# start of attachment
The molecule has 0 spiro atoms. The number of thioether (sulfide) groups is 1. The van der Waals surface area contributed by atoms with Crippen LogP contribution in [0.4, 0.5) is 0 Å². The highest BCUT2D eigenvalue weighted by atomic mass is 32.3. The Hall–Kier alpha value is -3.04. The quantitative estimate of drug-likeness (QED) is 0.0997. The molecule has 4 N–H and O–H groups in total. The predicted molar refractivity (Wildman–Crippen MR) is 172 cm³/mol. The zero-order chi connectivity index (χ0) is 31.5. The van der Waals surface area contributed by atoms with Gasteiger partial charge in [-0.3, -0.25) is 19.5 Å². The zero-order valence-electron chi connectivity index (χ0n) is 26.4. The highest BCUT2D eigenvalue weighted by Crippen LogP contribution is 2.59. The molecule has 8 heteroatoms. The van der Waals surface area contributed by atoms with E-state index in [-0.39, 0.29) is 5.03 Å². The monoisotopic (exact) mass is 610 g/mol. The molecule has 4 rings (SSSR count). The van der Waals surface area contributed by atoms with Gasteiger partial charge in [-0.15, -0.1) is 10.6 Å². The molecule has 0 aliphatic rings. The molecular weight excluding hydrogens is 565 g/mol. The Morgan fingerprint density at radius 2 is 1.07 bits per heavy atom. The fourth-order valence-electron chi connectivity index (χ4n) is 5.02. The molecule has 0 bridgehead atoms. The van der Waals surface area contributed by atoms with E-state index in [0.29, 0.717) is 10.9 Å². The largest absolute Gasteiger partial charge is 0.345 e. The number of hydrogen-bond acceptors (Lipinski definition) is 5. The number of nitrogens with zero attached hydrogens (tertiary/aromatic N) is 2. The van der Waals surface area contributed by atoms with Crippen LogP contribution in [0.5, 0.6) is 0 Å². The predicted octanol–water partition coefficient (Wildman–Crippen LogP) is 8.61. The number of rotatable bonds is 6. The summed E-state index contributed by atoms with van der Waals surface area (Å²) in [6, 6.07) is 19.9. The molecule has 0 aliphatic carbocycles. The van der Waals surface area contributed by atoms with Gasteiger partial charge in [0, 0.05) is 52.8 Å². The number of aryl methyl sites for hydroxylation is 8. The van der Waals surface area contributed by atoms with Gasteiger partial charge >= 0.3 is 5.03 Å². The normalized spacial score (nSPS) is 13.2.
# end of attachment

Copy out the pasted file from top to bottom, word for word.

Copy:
The molecule has 0 spiro atoms. The number of thioether (sulfide) groups is 1. The van der Waals surface area contributed by atoms with Crippen LogP contribution in [0.4, 0.5) is 0 Å². The highest BCUT2D eigenvalue weighted by atomic mass is 32.3. The Hall–Kier alpha value is -3.04. The quantitative estimate of drug-likeness (QED) is 0.0997. The molecule has 4 N–H and O–H groups in total. The predicted molar refractivity (Wildman–Crippen MR) is 172 cm³/mol. The zero-order chi connectivity index (χ0) is 31.5. The van der Waals surface area contributed by atoms with Gasteiger partial charge in [-0.3, -0.25) is 19.5 Å². The zero-order valence-electron chi connectivity index (χ0n) is 26.4. The highest BCUT2D eigenvalue weighted by Crippen LogP contribution is 2.59. The molecule has 8 heteroatoms. The van der Waals surface area contributed by atoms with E-state index in [-0.39, 0.29) is 5.03 Å². The monoisotopic (exact) mass is 610 g/mol. The molecule has 4 rings (SSSR count). The van der Waals surface area contributed by atoms with Gasteiger partial charge in [-0.15, -0.1) is 10.6 Å². The molecule has 0 aliphatic rings. The molecular weight excluding hydrogens is 565 g/mol. The Morgan fingerprint density at radius 2 is 1.07 bits per heavy atom. The fourth-order valence-electron chi connectivity index (χ4n) is 5.02. The molecule has 0 bridgehead atoms. The van der Waals surface area contributed by atoms with E-state index in [0.29, 0.717) is 10.9 Å². The largest absolute Gasteiger partial charge is 0.345 e. The number of hydrogen-bond acceptors (Lipinski definition) is 5. The number of nitrogens with zero attached hydrogens (tertiary/aromatic N) is 2. The van der Waals surface area contributed by atoms with Crippen LogP contribution in [0.5, 0.6) is 0 Å². The predicted octanol–water partition coefficient (Wildman–Crippen LogP) is 8.61. The number of rotatable bonds is 6. The summed E-state index contributed by atoms with van der Waals surface area (Å²) in [6, 6.07) is 19.9. The molecule has 0 aliphatic carbocycles. The van der Waals surface area contributed by atoms with Gasteiger partial charge in [0, 0.05) is 52.8 Å². The number of aryl methyl sites for hydroxylation is 8. The van der Waals surface area contributed by atoms with Gasteiger partial charge >= 0.3 is 5.03 Å². The normalized spacial score (nSPS) is 13.2.